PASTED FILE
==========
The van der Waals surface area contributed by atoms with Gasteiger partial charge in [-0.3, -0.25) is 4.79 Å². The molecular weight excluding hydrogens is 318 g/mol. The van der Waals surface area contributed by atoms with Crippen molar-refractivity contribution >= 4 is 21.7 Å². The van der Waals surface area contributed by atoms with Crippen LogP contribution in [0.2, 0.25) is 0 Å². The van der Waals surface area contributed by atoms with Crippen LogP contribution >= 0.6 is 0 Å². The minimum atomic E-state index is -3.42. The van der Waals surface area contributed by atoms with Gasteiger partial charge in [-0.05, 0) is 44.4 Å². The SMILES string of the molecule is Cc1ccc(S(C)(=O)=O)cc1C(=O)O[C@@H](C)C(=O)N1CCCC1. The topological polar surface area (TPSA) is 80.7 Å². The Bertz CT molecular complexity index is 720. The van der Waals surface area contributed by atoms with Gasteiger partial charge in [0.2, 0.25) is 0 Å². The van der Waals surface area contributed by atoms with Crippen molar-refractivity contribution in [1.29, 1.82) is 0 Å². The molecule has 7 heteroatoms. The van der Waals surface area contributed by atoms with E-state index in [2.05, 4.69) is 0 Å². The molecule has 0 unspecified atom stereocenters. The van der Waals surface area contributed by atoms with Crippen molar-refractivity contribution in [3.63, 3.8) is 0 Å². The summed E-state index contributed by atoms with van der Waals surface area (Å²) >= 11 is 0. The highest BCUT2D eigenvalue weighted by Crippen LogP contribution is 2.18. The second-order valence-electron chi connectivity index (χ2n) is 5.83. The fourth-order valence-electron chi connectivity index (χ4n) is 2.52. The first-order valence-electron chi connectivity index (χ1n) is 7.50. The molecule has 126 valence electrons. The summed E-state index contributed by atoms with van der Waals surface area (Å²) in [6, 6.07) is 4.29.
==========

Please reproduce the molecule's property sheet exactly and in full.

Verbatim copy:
The van der Waals surface area contributed by atoms with Gasteiger partial charge in [-0.3, -0.25) is 4.79 Å². The molecular weight excluding hydrogens is 318 g/mol. The van der Waals surface area contributed by atoms with Crippen molar-refractivity contribution >= 4 is 21.7 Å². The van der Waals surface area contributed by atoms with Crippen LogP contribution in [0.2, 0.25) is 0 Å². The van der Waals surface area contributed by atoms with Crippen LogP contribution >= 0.6 is 0 Å². The minimum atomic E-state index is -3.42. The van der Waals surface area contributed by atoms with Gasteiger partial charge in [-0.05, 0) is 44.4 Å². The SMILES string of the molecule is Cc1ccc(S(C)(=O)=O)cc1C(=O)O[C@@H](C)C(=O)N1CCCC1. The topological polar surface area (TPSA) is 80.7 Å². The Bertz CT molecular complexity index is 720. The van der Waals surface area contributed by atoms with Gasteiger partial charge in [0.2, 0.25) is 0 Å². The van der Waals surface area contributed by atoms with Crippen molar-refractivity contribution in [1.29, 1.82) is 0 Å². The molecule has 7 heteroatoms. The van der Waals surface area contributed by atoms with E-state index in [2.05, 4.69) is 0 Å². The molecule has 0 unspecified atom stereocenters. The van der Waals surface area contributed by atoms with Crippen molar-refractivity contribution in [3.63, 3.8) is 0 Å². The summed E-state index contributed by atoms with van der Waals surface area (Å²) >= 11 is 0. The highest BCUT2D eigenvalue weighted by Crippen LogP contribution is 2.18. The second-order valence-electron chi connectivity index (χ2n) is 5.83. The fourth-order valence-electron chi connectivity index (χ4n) is 2.52. The first-order valence-electron chi connectivity index (χ1n) is 7.50. The molecule has 126 valence electrons. The summed E-state index contributed by atoms with van der Waals surface area (Å²) in [6, 6.07) is 4.29.